China Accidentally Admits Detecting Aliens, Deleting Your Online Past and the Secret of "Babushka Z" | Non-Obvious Insights #325

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Dear Newsletterest,

This week I found myself getting philosophical, as I read articles about conspiracy theories, propaganda, digital archiving and Netflix's intention to create a reality show concept based on the deadly Korean hit drama Squid Game (minus the killing ... probably). Below you'll also read a plea for marketers not to ruin Juneteenth, an inevitable Tesla hack for thieves and an article that might make you think about how exactly you're portraying your identity online and what past content you choose to keep live in the future. Happy reading!

China Detects Alien Signals, Google Creates Sentient A.I ... Then Both Say These Things Never Happened

If you are someone who believes in conspiracy theories, it's been a big week for you. First, an engineer at Google named Blake Lemoine claimed that Google's language model has a soul ... and was quickly silenced. A few days later, China said their "Sky Eye" telescope detected signs of alien civilizations ... and then deleted the post. If alien civilizations were detected, or A.I. did become sentient, this seems like how it would go. Someone shares the news, and then it is quickly buried by those in power worried about the potential effects of the news. Not that I'm supporting your conspiracy theories or anything.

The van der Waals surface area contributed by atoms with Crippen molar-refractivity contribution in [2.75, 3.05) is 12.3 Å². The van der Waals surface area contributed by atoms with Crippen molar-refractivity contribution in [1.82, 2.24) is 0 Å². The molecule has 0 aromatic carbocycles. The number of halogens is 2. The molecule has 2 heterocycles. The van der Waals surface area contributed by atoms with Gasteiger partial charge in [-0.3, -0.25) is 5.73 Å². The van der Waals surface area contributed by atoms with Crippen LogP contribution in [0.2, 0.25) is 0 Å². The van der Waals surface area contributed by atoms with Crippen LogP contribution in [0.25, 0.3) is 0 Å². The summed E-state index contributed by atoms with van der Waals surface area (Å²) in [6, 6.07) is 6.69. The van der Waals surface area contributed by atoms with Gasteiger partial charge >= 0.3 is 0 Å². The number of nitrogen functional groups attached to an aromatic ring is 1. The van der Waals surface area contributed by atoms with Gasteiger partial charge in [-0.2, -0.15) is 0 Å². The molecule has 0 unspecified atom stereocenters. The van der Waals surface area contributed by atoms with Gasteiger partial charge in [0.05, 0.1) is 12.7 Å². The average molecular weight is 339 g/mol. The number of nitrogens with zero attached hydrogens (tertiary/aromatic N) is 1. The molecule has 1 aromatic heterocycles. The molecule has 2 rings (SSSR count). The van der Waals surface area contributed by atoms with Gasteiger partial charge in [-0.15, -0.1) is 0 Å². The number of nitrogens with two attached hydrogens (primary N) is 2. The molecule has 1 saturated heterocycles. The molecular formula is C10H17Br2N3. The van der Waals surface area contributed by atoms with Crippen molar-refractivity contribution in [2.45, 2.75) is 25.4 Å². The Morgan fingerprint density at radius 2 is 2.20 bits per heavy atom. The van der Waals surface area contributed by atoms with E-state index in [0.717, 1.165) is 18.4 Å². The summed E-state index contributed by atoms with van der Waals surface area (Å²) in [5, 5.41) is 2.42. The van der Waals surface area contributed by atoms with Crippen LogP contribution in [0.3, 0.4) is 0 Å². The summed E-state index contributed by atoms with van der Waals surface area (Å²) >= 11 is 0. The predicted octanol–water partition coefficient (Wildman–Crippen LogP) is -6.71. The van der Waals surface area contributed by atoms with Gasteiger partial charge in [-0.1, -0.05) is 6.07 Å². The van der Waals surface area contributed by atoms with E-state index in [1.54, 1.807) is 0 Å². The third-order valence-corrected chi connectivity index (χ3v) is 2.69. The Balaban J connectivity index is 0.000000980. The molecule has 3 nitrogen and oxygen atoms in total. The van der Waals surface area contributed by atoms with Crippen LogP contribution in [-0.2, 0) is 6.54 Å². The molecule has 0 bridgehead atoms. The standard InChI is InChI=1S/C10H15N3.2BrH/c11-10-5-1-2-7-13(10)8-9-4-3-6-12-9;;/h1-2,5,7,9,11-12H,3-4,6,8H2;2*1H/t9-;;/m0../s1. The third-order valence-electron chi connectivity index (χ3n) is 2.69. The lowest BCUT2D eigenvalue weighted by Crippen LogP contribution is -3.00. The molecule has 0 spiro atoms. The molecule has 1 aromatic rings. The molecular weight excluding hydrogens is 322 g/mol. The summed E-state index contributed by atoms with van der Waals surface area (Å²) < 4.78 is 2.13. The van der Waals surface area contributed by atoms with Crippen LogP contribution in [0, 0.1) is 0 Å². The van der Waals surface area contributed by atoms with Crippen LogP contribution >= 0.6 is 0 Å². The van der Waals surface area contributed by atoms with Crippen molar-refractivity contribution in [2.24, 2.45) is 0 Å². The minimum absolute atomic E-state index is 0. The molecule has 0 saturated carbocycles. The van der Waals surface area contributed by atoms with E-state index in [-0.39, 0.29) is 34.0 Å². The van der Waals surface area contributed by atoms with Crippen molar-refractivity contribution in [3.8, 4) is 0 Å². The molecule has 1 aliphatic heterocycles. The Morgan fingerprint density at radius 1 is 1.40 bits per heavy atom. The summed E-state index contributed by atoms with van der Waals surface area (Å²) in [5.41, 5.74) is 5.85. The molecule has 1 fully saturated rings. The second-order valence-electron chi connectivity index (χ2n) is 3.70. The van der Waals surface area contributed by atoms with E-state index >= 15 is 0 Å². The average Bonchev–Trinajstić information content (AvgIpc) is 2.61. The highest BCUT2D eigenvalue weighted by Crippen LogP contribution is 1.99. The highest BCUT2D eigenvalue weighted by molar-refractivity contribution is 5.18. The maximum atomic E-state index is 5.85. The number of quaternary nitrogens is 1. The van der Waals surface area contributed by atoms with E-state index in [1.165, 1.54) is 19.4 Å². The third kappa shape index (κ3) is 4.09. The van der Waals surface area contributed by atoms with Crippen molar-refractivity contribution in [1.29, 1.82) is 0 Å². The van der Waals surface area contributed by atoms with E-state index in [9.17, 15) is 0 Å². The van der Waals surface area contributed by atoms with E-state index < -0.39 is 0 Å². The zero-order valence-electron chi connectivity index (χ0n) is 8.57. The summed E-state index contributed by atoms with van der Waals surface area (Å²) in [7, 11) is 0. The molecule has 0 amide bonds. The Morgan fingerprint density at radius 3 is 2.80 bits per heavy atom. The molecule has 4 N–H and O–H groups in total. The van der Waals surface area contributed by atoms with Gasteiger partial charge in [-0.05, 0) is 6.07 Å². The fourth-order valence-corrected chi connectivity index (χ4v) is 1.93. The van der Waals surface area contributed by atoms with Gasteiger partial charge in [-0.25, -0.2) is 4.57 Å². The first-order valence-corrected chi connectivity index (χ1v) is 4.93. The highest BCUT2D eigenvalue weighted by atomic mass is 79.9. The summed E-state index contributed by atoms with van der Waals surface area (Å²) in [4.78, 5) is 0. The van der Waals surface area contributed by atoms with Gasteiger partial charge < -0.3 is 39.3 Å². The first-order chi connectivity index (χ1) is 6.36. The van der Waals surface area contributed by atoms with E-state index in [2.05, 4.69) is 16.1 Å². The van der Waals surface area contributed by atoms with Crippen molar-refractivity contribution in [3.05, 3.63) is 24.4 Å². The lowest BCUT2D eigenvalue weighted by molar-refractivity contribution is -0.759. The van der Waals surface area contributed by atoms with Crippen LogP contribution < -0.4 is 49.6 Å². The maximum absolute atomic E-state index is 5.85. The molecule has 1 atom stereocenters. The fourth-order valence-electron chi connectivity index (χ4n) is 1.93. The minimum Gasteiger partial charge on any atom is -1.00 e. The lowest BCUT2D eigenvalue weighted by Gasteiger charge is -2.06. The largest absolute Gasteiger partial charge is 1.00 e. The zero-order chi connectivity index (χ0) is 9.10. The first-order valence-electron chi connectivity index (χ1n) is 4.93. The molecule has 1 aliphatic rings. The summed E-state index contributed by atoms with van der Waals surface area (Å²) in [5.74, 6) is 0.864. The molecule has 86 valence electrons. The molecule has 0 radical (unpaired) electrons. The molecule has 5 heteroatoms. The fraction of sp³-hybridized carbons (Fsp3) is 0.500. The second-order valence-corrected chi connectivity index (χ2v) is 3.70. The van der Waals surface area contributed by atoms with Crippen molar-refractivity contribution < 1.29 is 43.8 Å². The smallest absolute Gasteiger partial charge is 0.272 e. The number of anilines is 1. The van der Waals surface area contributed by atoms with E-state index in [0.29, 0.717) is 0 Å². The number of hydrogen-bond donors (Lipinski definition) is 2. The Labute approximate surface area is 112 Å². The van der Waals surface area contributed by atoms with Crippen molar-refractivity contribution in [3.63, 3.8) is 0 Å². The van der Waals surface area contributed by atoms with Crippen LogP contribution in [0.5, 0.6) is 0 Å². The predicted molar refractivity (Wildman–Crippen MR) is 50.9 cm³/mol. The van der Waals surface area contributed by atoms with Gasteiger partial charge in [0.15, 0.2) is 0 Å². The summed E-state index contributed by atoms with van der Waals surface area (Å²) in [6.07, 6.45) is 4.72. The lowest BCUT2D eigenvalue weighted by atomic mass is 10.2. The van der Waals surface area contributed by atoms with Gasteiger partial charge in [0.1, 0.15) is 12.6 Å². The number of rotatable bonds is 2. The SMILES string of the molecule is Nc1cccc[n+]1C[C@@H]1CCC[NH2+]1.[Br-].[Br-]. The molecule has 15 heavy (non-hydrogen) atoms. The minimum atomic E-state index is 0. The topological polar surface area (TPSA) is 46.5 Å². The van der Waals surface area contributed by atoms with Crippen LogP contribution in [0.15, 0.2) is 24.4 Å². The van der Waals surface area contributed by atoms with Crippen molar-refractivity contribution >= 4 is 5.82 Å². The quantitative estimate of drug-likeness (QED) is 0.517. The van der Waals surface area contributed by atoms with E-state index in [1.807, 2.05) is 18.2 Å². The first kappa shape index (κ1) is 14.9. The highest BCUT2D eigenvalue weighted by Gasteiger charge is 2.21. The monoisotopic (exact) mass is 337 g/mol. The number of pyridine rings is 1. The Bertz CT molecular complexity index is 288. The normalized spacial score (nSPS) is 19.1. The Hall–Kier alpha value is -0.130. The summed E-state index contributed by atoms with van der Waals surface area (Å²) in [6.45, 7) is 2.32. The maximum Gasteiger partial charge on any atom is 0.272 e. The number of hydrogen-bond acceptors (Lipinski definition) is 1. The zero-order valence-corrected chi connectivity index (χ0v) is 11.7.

Is McDonald's Playing the Long Game By Rebranding Russian Stores? 

Less than a month after announcing they would exit the Russian market, McDonald's new owner is reopening the locations under a new brand. This new brand is independently owned, and features mostly new and different menu items. Buried in the small print of the arrangement is the provision that McDonald's will have the right to buy their restaurants back in Russia after 15 years.

Back when I worked in the world of advertising, we routinely had a "conflict agency" that we created in order to do work for a brand that competed with an existing client. Coincidentally, this conflict agency was either called "Chemistry" or "Chemistrii" at two different agencies ... yet the intent was the same. It was a way for us to say yes to working with a client that we would otherwise be barred from taking on as a client. The practice also helped us to play the long game. If we ended up losing that primary client, at least we would have a fallback piece of business. It seems McDonald's may be doing the same thing with their symbolic departure from Russia.